Greenville, SC Racial equity commission releases findings – Greenville News

Written by Amanda

Rev. Stacey Mills has reached for three things as he’s gone to walk his dog, the leash, doggie bags and his driver’s license — just in case he needs to justify why he, a Black man, is walking around his predominantly white neighborhood near downtown. 

‘It was being dialed in to what other men were experiencing in other parts of our country that suggested to me that I needed to take care and be cautious,” Mills said. 

Now, he intends for his work with the Greenville Racial Equity and Economic Mobility commission to change that. 

Co-chaired by TD Bank South Carolina market president David Lominack and Ogletree Deakins attorney Merl Code, REEM’s goal is to bring together local leaders from various backgrounds to address racial inequities, social justice and disparities in key areas that negatively impact the Black community in Greenville County. 

“There has not been somebody hired to get up every day to do this work, and I’m certainly not riding in on a stallion to say, ‘We’re going to solve it all,'” Mills said. “But we are making the right steps in the right direction to make a difference.” 

REEM commission in Greenville addresses criminal justice, education

The United Way of Greenville County, the Urban League of the Upstate and the Greenville Chamber launched REEM in 2020. The organizations came together to address “race-based gaps” locally, spurred by the national conversation on race relations that was amplified by the pandemic, according to the United Way. 

Using more than 500 collective hours of research and data analysis, the commission released recommendations on June 22 for five focus areas: 

  • Income and wealth
  • Criminal justice
  • Health and wellness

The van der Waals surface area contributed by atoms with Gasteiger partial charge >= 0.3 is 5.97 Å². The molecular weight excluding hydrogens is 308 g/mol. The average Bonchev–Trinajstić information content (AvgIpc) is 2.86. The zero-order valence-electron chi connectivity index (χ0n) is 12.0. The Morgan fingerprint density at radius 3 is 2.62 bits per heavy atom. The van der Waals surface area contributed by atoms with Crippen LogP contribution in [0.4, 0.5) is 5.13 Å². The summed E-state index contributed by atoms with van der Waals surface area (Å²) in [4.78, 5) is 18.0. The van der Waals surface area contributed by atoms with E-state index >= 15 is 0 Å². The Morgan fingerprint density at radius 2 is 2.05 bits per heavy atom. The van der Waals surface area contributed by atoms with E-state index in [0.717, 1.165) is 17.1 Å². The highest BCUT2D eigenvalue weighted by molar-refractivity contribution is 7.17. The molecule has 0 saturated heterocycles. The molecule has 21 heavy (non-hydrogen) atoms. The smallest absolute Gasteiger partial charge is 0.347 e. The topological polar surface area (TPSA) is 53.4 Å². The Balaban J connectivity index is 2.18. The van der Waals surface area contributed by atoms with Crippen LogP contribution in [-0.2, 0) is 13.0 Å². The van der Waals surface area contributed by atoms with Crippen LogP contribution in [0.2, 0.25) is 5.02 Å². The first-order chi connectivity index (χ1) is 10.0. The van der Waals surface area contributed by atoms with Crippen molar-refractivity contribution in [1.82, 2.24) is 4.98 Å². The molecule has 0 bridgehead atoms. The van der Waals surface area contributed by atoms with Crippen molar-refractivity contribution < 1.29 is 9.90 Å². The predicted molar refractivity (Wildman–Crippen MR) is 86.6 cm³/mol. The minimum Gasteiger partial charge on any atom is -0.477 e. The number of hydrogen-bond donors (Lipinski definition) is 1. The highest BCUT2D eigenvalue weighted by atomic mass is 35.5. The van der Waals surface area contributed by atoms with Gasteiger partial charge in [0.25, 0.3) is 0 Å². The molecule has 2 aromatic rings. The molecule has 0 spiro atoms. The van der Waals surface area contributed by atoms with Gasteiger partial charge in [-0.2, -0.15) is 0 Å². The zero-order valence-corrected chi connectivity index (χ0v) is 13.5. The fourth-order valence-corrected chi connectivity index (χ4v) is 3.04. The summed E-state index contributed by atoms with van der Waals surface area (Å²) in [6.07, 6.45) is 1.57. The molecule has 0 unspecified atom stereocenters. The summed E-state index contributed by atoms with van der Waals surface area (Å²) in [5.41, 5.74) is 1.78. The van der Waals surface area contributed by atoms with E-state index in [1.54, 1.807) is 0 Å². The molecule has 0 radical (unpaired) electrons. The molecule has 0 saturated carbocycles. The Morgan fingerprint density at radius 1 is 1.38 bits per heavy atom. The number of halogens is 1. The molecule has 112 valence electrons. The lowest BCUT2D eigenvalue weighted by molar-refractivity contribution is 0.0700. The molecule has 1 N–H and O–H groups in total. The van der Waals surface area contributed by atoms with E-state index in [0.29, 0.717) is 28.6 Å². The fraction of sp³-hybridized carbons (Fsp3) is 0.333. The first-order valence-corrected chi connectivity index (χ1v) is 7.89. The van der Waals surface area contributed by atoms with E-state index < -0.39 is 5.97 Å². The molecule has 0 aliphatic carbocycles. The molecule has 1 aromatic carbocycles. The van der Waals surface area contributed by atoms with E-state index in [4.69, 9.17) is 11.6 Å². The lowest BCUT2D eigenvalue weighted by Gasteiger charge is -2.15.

• Education and workforce development
  • Community-wide learning

Among those recommendations was the goal to “cultivate a safe and welcoming community that promotes conversation and curiosity around the issue of racial equity” through hosting community learning events, sending leaders through the Racial Equity Institute’s training and ensuring events in Greenville County include “promotion and inclusion of Black culture.” 

Other recommendations included:

  • creating a criminal justice coordinating council to “increase public trust and mitigate the disparate impact of the criminal justice system on the Black community.”
  • increasing access to perinatal services. 
  • increasing access to mental health services for adults and children.

All of REEM’s recommendations can be found at reemgvl.org.

Lominack said it was “eye-opening” to see data that outlined disparities and hear how others in Greenville have experienced racial inequalities. 

“I grew up in Greenville, but I didn’t grow up with some of the some of the life experiences and life challenges that others in our community have faced,” Lominack said. “When you really start letting the data drive your decisions and your thought process, it really takes it to another level.”